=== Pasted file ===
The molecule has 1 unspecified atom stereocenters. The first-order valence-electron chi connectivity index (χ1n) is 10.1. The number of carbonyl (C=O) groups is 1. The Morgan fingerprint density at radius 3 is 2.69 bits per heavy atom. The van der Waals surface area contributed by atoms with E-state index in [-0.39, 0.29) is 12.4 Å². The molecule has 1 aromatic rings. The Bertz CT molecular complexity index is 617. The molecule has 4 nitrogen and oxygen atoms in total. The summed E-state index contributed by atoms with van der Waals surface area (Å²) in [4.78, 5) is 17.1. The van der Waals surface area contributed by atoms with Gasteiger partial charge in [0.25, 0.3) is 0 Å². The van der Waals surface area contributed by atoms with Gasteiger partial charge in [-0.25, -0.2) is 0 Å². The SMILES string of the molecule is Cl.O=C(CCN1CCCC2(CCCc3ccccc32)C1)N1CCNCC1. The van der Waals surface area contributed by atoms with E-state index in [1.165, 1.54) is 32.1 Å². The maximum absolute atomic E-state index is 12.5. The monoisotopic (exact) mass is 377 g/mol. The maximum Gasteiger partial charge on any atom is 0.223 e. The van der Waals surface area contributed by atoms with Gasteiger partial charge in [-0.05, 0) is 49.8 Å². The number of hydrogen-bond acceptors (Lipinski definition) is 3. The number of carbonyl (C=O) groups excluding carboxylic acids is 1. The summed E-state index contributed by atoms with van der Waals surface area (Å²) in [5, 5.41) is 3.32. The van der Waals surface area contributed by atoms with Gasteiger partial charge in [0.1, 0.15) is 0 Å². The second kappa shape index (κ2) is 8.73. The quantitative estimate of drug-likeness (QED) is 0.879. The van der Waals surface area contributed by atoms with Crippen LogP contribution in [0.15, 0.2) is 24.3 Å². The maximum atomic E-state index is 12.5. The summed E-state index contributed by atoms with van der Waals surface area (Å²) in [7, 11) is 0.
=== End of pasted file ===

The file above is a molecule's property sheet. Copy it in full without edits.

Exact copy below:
The molecule has 1 unspecified atom stereocenters. The first-order valence-electron chi connectivity index (χ1n) is 10.1. The number of carbonyl (C=O) groups is 1. The Morgan fingerprint density at radius 3 is 2.69 bits per heavy atom. The van der Waals surface area contributed by atoms with E-state index in [-0.39, 0.29) is 12.4 Å². The molecule has 1 aromatic rings. The Bertz CT molecular complexity index is 617. The molecule has 4 nitrogen and oxygen atoms in total. The summed E-state index contributed by atoms with van der Waals surface area (Å²) in [4.78, 5) is 17.1. The van der Waals surface area contributed by atoms with Gasteiger partial charge in [0.25, 0.3) is 0 Å². The van der Waals surface area contributed by atoms with Gasteiger partial charge in [-0.25, -0.2) is 0 Å². The SMILES string of the molecule is Cl.O=C(CCN1CCCC2(CCCc3ccccc32)C1)N1CCNCC1. The van der Waals surface area contributed by atoms with E-state index in [1.165, 1.54) is 32.1 Å². The maximum absolute atomic E-state index is 12.5. The monoisotopic (exact) mass is 377 g/mol. The maximum Gasteiger partial charge on any atom is 0.223 e. The van der Waals surface area contributed by atoms with Gasteiger partial charge in [-0.05, 0) is 49.8 Å². The number of hydrogen-bond acceptors (Lipinski definition) is 3. The number of carbonyl (C=O) groups excluding carboxylic acids is 1. The summed E-state index contributed by atoms with van der Waals surface area (Å²) in [5, 5.41) is 3.32. The van der Waals surface area contributed by atoms with Gasteiger partial charge in [0.1, 0.15) is 0 Å². The second kappa shape index (κ2) is 8.73. The quantitative estimate of drug-likeness (QED) is 0.879. The van der Waals surface area contributed by atoms with Crippen LogP contribution in [0.15, 0.2) is 24.3 Å². The maximum atomic E-state index is 12.5. The summed E-state index contributed by atoms with van der Waals surface area (Å²) in [7, 11) is 0.